Investigation of efflorescence of inorganic aerosols using fluorescence spectroscopy

Man Yee Choi, Chak K. Chan

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26 Scopus citations


The phase transition is one of the most fundamental phenomena affecting the physical and chemical properties of atmospheric aerosols. Efflorescence, in particular, is not well understood, partly because the molecular interactions between the solute and water molecules of saturated or supersaturated solution droplets have not been well characterized. Recently, we developed a technique that combines the use of an electrodynamic balance and a fluorescence dye, 8-hydroxyl-1,3,6-pyrenetrisulfonate (pyranine), to study the distributions of solvated and free water in aqueous droplets (Choi, M. Y.; Chan, C. K.; Zhang, Y. H. J. Phys. Chem. A 2004, 108, 1133). We found that the equality of the amounts of solvated and free water is a necessary but not sufficient condition for efflorescence. For efflorescing compounds such as Na2SO4, (NH4)2SO4, and a mixture of NaCl and Na 2SC4, the amount of free water decreases, while that of solvated water is roughly constant in bulk measurements and decreases less dramatically than that of free water in single-particle measurements as the relative humidity (RH) decreases. Efflorescence of the supersaturated droplets of these solutions occurs when the amounts of free and solvated water are equal, which is consistent with our previous observation for NaCl. For nonefflorescing compounds in single-particle levitation experiments such as MgSO4 and Mg(NO3)2, the amounts of free and solvated water are equal at a water-to-solute molar ratio of about 6, at which spectral changes due to the formation of contact ion pairs between magnesium and the anions occur as shown by Raman spectroscopy. Fluorescence imaging shows that the droplets of diluted Mg(NO3)2 (at 80% RH) and MgSO4 are homogeneous but those of NaCl, Na2SO4, (NH 4)2SO4, and supersaturated Mg(NO 3)2 (at 10% RH) are heterogeneous in terms of the solvated-to-free water distribution. The solvated-to-free water ratios in NaCl, Na2SO4, and (NH4)2SO4 droplets are higher in the outer regions by about half a radius deep than at the center of the droplets.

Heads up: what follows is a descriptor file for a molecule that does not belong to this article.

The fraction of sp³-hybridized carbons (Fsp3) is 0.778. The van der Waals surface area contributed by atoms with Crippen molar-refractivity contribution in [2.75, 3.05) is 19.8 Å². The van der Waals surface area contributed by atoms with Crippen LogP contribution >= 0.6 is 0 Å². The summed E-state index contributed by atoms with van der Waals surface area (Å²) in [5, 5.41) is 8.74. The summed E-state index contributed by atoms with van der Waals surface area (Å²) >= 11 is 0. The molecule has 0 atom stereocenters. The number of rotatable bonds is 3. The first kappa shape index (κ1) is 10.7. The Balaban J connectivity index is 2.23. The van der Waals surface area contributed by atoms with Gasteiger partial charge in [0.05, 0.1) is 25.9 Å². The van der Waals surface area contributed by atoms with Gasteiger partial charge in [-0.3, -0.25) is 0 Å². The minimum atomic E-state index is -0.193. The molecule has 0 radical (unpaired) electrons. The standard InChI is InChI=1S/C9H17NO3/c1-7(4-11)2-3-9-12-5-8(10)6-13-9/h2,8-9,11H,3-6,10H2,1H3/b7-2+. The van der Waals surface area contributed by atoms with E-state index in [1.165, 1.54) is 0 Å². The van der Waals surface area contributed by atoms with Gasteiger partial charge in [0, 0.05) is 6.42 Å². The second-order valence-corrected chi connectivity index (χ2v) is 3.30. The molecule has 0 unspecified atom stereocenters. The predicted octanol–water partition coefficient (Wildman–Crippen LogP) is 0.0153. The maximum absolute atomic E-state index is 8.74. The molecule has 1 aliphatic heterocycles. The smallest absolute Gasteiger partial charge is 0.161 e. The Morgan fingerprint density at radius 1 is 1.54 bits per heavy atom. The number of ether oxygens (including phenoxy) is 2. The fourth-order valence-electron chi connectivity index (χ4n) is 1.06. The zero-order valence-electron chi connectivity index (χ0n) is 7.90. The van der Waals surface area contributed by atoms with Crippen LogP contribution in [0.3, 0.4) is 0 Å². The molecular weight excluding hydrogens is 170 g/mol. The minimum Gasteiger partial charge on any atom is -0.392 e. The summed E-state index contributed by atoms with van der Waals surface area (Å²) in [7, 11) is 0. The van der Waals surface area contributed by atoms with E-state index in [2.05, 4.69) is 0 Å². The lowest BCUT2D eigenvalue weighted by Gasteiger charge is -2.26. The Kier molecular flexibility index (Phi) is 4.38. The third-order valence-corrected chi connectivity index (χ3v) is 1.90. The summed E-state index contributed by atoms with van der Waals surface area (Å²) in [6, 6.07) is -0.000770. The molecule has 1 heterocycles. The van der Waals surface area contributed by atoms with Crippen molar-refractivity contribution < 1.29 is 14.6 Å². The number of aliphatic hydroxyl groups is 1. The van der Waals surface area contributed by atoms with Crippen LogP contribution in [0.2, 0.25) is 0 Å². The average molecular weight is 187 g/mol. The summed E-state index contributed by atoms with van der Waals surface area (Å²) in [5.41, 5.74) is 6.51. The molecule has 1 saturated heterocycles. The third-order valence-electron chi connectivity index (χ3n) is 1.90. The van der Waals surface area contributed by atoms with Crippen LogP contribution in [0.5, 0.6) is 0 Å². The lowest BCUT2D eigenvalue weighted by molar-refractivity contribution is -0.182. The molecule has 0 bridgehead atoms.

Original languageEnglish (US)
Pages (from-to)1042-1048
Number of pages7
JournalJournal of Physical Chemistry A
Issue number6
StatePublished - Feb 17 2005
Externally publishedYes

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ASJC Scopus subject areas

  • Physical and Theoretical Chemistry


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